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Russia's New Standardized Exams Fail The Public Test

Students and teachers protest against the Unified State Exam (EGE) in central Moscow.
Students and teachers protest against the Unified State Exam (EGE) in central Moscow.
MOSCOW -- "Exams Are Over, The Problem Remains."

That was the message as a dozen teachers and high-school students braved cold, wet weather to gather in central Moscow last week to protest a recent initiative by Russian education officials.

The source of their discontent is the Unified State Exam, or yediny gosudarstvenny ekzamen (EGE), a new standardized test introduced in Russia for the first time this year.

Critics say the EGE is a poor measure of academic aptitude, and is already having a detrimental effect on learning in schools.

"Study in 11th class in any Russian school has become a mass preparation for the EGE," said Ilya, a high school history teacher who was leading last week's protests. "There is no education in 11th class anymore. All that the students think about is how they have to take the EGE. And all the teachers think about is how to ensure that the school gets good results."

The test, which is administered to students before they can graduate from high school, also ostensibly aids their placement in higher education institutes -- much like the SAT, formerly known as the Scholastic Aptitude Test, in the United States.

Pros And Cons

Defenders of standardized testing say the process helps gauge intellectual aptitude in an unbiased, consistent manner, and can help universities fairly compare students from across the country, or across the world.

This kind of 'advance' means that within another 10 years there will be nothing left of Russian schools.
But critics of the SAT and other standardized tests say they discount imagination, creativity, and other qualities of well-rounded students, and may be biased in favor of students who are not necessarily smarter, but more comfortable with empirical testing methods.

Echoes of that same criticism can be heard now in Moscow, where many people -- not only students -- have expressed misgivings about the new system.

"This testing is a very simplistic way of testing knowledge, and it does not reflect the completeness, the range, of knowledge and how it should be tested," said Sergei Komkov, who heads the Russian Educational Fund nongovernmental organization and who has, so far unsuccessfully, challenged the legality of the EGEs in court. "This kind of 'advance' means that within another 10 years there will be nothing left of Russian schools."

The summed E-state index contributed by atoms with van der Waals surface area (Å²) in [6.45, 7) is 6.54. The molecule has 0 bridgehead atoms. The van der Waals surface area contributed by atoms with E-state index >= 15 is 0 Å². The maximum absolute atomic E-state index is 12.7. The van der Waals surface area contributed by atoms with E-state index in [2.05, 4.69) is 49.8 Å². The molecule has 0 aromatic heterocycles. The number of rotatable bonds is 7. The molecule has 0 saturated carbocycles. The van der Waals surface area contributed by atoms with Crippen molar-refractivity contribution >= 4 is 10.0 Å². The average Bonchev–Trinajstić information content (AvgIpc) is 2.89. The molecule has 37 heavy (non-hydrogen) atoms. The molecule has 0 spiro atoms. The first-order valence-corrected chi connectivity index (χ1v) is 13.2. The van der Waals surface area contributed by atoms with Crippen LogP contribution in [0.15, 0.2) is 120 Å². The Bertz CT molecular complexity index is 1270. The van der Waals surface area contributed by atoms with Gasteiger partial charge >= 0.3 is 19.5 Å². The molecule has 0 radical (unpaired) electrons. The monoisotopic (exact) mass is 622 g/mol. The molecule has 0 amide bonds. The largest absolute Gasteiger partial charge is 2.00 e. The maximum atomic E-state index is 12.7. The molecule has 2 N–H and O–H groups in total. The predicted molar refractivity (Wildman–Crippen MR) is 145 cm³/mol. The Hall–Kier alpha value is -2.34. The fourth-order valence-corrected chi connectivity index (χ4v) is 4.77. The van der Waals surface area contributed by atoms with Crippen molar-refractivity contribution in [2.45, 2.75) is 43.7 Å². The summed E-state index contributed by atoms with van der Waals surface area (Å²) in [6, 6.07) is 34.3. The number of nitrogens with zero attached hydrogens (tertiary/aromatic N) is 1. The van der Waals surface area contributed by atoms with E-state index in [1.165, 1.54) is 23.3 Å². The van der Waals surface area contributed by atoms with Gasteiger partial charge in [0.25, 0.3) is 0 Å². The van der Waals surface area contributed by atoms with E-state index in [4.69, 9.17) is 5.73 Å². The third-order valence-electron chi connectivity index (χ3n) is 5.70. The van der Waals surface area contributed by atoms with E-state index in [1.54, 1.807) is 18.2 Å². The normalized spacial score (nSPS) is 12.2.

The Unified State Exam is mainly composed of multiple-choice questions, and replaces the old Soviet screening system for high-school graduates, which comprised a mix of school grades, written university entry exams, and oral exams prized as a particularly effective way of identifying talented students.

Rampant Corruption

The Russian Education Ministry says it is introducing the EGE as part of its obligations as a member of the Council of Europe under the Bologna convention on higher education.

But standardized tests are also seen as a way to fight the rampant corruption and grade-buying that is seen as endemic in Russian high schools and higher education.

A placard advertises the website of the anti-EGE student movement. The other poster says, "Fewer Banks, More Books."
The EGEs are graded electronically, by computer. And as a ministry official quipped while visiting a school during testing, no one is bringing teachers flowers on exam day any more.

A report this month by the UN cultural agency UNESCO suggested that bribery in Russian education systems is worth $150 million a year.

Some experts suggest that as many as half of all students customarily give bribes to ensure good grades and good university placement.

But despite the notion that the EGEs would help combat corruption, there have already been numerous reports of cheating.

Moscow teachers allegedly allowed the use of mobile phones in classrooms during the exams, and suspiciously high scores were recorded in some North Caucasus republics during rehearsal exams last year.

A number of websites have already appeared offering the answers for the tests, although education officials say the sites are fake.

Cart Before The Horse

The exams, which spent more than five years in development, are seen as a first step in much-needed educational reform in Russia.

But history teacher Ilya says changing the tests before changing the curriculum is putting the cart before the horse.

One of the arguments, he said, was that it would help form a single standard for school education. "But it's obvious that in order to achieve a single education standard, you don't start by introducing exams where everyone has to try and find their bearings. You give teachers a normal, easily defined curriculum. That curriculum does not exist," he said.

The tests have also been harshly criticized for their poorly written questions.

Anna Florinskaya, a final-year student in a Moscow school said preparation for the exams had been chaotic, with a dearth of proper training material.

"There are questions which aren't thought through. For example there was a question about literature: what color eyes does Anna Karenina have?" she said, "My tutor, a literature teacher, deliberately reread the work because of this question. It doesn't say anywhere what color her eyes are."

In fact, a line in Part 1, Chapter 18 of Lev Tolstoy's epic novel refers to Anna Karenina's "shining grey eyes, that looked dark from the thick lashes." Whether such a detail is the finest measure of a student's worth, however, is subject to debate.

RFE/RL's Russian Service contributed to this report

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